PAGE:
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Friday, June 07, 2019 

Stan Lee's ex-manager is still unremorseful about abusing him

Keya Morgan, the ex-manager of the late Marvel legend, predictably pleaded not guilty on his day in court:
Stan Lee's former manager has pleaded not guilty to charges of elder abuse against the Marvel Comics legend.

Keya Morgan is accused of stealing more than $100,000 in goods and property from the superhero creator, whose estate was worth an estimated $50m (£39m).

The New York-based memorabilia collector also faces five counts of elder abuse, including false imprisonment, fraud and forgery. He denies all of the charges.

[...] Los Angeles police said in a statement last month that in June 2018, Mr Morgan removed Lee from his Hollywood Hills home late at night and took him to an apartment in Beverly Hills in a bid to convince the comic book creator that he was in danger.

Lee's family obtained a restraining order against Mr Morgan after the incident.
He surely never even told Lee's relatives and buddies he was moving him, which only compounds Morgan's image as an abuser and criminal now. And that's why his career in memorabilia should now be over. Morgan would do well to just change to a guilty plea, and take responsibility for wrongdoing.

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Paste magazine is closing their comics section

According to this entry on leftist Comics Beat, the website of Paste magazine is jettisoning their comics division:
It’s a sad day for the industry. Paste Magazine comics editor Steve Foxe revealed today via Twitter that at the end of June, the outlet will shut down its comics section. Although there may still be comics coverage under the books vertical, the section dedicated exclusively to comics — with an editor and staff writers to support it — will no longer exist. This is a definite loss for the comics community, as Paste has built up a portfolio of insightful criticism and news coverage about the industry.
IIRC, they've been one of the biggest apologists for poor quality, and that could include politically themed stories, like what Mark Waid's got in store at Humanoids:
If superhero comics have a responsibility to reflect our real world, then superhero comics featuring teenage characters have more to reckon with than ever before, including the seemingly omnipresent threat of school shootings. Per Education Week’s tracking, there have been at least 13 school shootings resulting in injuries or deaths this year, many of which barely make national headlines now due to how often a tragic event like this occurs. Marvel Comics’ Champions series (perhaps clumsily) tried to tackle this wave of violence in a special issue last year, and now Humanoids’ nascent superhero universe is confronting gun violence in schools head on with Ignited, their first ongoing shared-universe title.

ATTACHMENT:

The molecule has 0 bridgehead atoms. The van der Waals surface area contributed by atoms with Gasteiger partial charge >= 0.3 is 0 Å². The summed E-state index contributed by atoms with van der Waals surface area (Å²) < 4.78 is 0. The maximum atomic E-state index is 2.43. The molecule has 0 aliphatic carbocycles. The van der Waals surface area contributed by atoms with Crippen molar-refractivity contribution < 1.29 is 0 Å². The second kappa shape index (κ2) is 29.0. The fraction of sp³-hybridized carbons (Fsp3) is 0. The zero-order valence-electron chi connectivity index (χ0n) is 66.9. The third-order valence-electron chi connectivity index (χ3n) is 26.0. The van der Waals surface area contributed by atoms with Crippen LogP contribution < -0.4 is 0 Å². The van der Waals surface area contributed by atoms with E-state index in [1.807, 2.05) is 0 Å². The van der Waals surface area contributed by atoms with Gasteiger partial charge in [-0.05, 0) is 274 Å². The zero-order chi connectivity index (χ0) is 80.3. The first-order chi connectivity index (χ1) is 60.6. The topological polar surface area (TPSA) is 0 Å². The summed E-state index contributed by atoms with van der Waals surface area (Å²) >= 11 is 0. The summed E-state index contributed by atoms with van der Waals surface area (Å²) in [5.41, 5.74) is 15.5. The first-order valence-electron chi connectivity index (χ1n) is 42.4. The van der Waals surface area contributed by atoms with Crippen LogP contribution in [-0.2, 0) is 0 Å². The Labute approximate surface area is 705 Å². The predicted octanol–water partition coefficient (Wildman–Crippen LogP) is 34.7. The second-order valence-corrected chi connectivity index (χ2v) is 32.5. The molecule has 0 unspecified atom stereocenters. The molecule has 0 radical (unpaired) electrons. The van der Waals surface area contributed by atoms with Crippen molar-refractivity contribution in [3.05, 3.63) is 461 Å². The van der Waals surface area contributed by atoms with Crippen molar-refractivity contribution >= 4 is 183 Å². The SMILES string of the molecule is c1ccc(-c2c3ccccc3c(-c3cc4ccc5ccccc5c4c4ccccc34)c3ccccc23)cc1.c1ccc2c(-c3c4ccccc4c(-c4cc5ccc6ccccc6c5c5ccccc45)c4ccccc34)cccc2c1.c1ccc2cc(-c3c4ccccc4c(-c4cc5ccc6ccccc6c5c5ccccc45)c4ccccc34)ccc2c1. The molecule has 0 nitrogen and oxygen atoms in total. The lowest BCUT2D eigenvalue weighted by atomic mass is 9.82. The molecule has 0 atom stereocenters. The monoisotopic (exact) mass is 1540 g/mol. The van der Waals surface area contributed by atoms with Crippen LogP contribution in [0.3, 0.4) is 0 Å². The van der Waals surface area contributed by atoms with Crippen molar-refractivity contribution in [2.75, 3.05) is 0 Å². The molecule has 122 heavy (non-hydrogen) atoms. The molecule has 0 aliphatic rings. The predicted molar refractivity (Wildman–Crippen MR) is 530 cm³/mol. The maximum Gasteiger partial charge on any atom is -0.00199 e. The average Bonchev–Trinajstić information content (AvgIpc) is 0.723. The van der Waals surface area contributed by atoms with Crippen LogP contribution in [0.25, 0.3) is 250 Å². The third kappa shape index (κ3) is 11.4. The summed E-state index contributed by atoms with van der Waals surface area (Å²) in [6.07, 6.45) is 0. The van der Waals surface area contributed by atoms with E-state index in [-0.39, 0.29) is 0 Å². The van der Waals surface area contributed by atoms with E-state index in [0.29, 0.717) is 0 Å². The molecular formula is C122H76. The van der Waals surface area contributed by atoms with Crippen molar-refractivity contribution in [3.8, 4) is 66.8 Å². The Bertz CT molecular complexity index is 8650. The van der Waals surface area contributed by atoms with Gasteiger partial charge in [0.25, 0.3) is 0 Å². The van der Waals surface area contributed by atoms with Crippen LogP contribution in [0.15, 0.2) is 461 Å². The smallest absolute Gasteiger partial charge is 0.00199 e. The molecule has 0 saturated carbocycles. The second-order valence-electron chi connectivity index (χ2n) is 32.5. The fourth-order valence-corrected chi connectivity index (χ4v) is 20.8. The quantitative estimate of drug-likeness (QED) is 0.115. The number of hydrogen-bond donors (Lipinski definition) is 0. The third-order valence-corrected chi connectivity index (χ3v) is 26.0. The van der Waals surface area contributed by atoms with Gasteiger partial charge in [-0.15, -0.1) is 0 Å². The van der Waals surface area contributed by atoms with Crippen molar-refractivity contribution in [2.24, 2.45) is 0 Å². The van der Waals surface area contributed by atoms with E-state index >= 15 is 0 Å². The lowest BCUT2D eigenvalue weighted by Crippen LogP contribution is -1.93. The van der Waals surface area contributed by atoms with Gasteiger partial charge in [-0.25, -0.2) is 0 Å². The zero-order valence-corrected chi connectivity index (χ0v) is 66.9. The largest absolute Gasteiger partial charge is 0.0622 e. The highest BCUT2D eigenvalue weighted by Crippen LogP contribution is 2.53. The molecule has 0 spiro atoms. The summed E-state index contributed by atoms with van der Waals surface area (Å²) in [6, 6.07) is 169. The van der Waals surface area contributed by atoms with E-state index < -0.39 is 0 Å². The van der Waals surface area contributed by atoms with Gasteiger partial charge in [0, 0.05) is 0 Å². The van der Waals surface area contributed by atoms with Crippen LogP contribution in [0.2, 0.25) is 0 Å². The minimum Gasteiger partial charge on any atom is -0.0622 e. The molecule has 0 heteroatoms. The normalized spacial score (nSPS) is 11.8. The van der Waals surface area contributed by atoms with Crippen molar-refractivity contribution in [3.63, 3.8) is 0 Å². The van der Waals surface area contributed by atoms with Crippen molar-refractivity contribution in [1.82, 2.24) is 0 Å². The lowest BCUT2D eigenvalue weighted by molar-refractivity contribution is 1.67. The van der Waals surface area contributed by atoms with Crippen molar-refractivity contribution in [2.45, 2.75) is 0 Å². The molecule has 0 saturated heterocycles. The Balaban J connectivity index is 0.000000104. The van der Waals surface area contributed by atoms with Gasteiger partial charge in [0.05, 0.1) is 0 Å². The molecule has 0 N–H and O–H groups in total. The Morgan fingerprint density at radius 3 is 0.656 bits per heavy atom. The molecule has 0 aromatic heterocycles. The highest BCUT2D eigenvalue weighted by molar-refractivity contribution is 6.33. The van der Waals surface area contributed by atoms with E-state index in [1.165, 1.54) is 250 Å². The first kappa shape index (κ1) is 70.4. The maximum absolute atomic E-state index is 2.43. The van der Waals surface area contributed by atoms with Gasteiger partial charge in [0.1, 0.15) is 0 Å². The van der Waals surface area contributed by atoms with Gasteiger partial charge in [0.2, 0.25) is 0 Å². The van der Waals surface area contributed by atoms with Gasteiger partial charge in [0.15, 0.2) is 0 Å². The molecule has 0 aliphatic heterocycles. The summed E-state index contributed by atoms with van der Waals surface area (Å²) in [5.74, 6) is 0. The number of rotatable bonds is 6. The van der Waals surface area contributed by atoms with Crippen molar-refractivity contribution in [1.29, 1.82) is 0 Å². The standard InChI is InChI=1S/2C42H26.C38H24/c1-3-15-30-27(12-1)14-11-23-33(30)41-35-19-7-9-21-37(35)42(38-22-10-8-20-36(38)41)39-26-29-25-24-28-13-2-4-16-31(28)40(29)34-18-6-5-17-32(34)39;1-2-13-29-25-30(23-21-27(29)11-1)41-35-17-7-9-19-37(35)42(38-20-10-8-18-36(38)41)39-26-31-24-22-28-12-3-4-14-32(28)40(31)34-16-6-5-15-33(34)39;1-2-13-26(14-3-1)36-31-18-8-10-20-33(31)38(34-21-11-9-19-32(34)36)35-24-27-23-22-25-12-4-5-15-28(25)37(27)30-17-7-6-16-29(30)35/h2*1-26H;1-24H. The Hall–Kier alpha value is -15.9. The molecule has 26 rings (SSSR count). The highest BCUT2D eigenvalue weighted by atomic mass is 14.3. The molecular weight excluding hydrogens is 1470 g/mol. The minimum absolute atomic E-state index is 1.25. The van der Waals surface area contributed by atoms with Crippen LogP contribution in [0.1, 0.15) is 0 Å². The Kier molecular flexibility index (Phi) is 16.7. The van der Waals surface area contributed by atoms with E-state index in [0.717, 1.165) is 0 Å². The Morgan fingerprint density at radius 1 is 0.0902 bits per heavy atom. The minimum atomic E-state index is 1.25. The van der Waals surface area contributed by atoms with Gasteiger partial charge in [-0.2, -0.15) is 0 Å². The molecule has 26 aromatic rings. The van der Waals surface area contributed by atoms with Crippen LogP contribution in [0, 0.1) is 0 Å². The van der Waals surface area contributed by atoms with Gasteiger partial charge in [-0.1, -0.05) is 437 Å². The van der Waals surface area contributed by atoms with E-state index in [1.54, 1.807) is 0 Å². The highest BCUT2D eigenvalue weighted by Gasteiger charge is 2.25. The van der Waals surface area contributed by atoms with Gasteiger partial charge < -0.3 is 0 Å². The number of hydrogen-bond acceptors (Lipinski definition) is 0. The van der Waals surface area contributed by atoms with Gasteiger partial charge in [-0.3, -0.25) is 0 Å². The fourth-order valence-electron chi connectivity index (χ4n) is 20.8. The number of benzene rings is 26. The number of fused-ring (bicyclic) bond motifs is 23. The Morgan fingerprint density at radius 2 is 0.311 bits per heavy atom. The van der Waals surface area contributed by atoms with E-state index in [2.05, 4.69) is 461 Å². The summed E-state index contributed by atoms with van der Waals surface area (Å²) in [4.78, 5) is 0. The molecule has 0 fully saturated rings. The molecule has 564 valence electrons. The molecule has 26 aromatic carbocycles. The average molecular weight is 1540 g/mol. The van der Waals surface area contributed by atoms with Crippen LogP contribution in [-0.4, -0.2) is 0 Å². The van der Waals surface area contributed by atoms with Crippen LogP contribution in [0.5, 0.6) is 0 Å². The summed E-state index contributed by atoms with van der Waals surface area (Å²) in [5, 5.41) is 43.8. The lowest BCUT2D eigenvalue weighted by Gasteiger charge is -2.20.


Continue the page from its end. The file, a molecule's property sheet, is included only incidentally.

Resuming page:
Written by Mark Waid and Kwanza Osajyefo and drawn by artist Phil Briones, Ignited opens on the first day back at Phoenix Academy High, where returning students and faculty are still haunted last year’s horrific attack. Friends and colleagues were lost to senseless violence, and some of those who survived underwent changes—they Ignited, gaining supernatural abilities they barely understand.
The challenging question regarding this project is - what exact angle does it take? Does it make any calls for gun control? If it does, it's not in the promotional material I've seen so far, and if Paste's comics department won't comment on it, that just explains why it's not such a big deal they're folding it. Waid himself stated:
The events of Ignited are based on real-world tragedies, and we don’t take that lightly. With that in mind, we’ve reached out to kids nationwide—some now adults, because that’s how long this national tragedy has been going on—who have been directly involved in these shootings and given them free rein in our editorial pages to write about whatever they want—their stories, their solutions, their hopes for the future. Their voices deserve to be heard.
But, what if it's just voices on the left that are heard? What if nobody makes a call for better school security at the entrances to the buildings? And, why does a book about a serious issue come with a fantasy theme? I'm honestly not sure if that's the best way to handle real life issues. Certainly not if the story comes with a liberal bias. At least the site does admit Marvel didn't handle their Champions story so well. When political issues overtake entertainment so blatantly, it's no wonder the politics won't work any better than the entertainment themes.

And when a site is as tilted against the audience as Paste could've been, it's no loss if they drop their comics section. Nor will it be any loss if Comics Beat folds someday, as they've proven to be one of the most otherwise dishonest, establishment-supporting news sources around.

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About me

  • I'm Avi Green
  • From Jerusalem, Israel
  • I was born in Pennsylvania in 1974, and moved to Israel in 1983. I also enjoyed reading a lot of comics when I was young, the first being Fantastic Four. I maintain a strong belief in the public's right to knowledge and accuracy in facts. I like to think of myself as a conservative-style version of Clark Kent. I don't expect to be perfect at the job, but I do my best.